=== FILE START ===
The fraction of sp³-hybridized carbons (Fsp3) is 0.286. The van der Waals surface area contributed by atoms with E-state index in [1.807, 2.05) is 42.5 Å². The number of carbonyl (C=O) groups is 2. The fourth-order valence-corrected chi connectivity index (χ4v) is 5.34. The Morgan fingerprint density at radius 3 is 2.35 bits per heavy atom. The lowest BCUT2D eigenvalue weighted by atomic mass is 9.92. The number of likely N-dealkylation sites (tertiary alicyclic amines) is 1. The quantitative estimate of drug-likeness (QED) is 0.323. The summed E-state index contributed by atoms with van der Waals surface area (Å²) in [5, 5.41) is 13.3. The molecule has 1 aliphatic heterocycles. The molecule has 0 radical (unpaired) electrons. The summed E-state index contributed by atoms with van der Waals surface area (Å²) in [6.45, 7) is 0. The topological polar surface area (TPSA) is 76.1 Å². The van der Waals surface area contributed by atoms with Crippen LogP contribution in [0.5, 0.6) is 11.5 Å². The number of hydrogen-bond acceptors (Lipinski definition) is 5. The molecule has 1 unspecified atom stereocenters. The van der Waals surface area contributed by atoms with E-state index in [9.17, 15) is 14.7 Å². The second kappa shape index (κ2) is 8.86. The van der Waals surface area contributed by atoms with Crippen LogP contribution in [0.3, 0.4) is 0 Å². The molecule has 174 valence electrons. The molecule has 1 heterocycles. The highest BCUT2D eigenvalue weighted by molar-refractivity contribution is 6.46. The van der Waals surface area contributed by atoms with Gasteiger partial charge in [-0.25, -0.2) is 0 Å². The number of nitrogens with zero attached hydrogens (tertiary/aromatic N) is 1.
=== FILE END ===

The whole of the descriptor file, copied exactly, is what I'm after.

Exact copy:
The fraction of sp³-hybridized carbons (Fsp3) is 0.286. The van der Waals surface area contributed by atoms with E-state index in [1.807, 2.05) is 42.5 Å². The number of carbonyl (C=O) groups is 2. The fourth-order valence-corrected chi connectivity index (χ4v) is 5.34. The Morgan fingerprint density at radius 3 is 2.35 bits per heavy atom. The lowest BCUT2D eigenvalue weighted by atomic mass is 9.92. The number of likely N-dealkylation sites (tertiary alicyclic amines) is 1. The quantitative estimate of drug-likeness (QED) is 0.323. The summed E-state index contributed by atoms with van der Waals surface area (Å²) in [5, 5.41) is 13.3. The molecule has 1 aliphatic heterocycles. The molecule has 0 radical (unpaired) electrons. The summed E-state index contributed by atoms with van der Waals surface area (Å²) in [6.45, 7) is 0. The topological polar surface area (TPSA) is 76.1 Å². The van der Waals surface area contributed by atoms with Crippen LogP contribution in [0.5, 0.6) is 11.5 Å². The number of hydrogen-bond acceptors (Lipinski definition) is 5. The molecule has 1 unspecified atom stereocenters. The van der Waals surface area contributed by atoms with E-state index in [9.17, 15) is 14.7 Å². The second kappa shape index (κ2) is 8.86. The van der Waals surface area contributed by atoms with Crippen LogP contribution in [0.3, 0.4) is 0 Å². The molecule has 174 valence electrons. The molecule has 1 heterocycles. The highest BCUT2D eigenvalue weighted by molar-refractivity contribution is 6.46. The van der Waals surface area contributed by atoms with Gasteiger partial charge in [-0.25, -0.2) is 0 Å². The number of nitrogens with zero attached hydrogens (tertiary/aromatic N) is 1.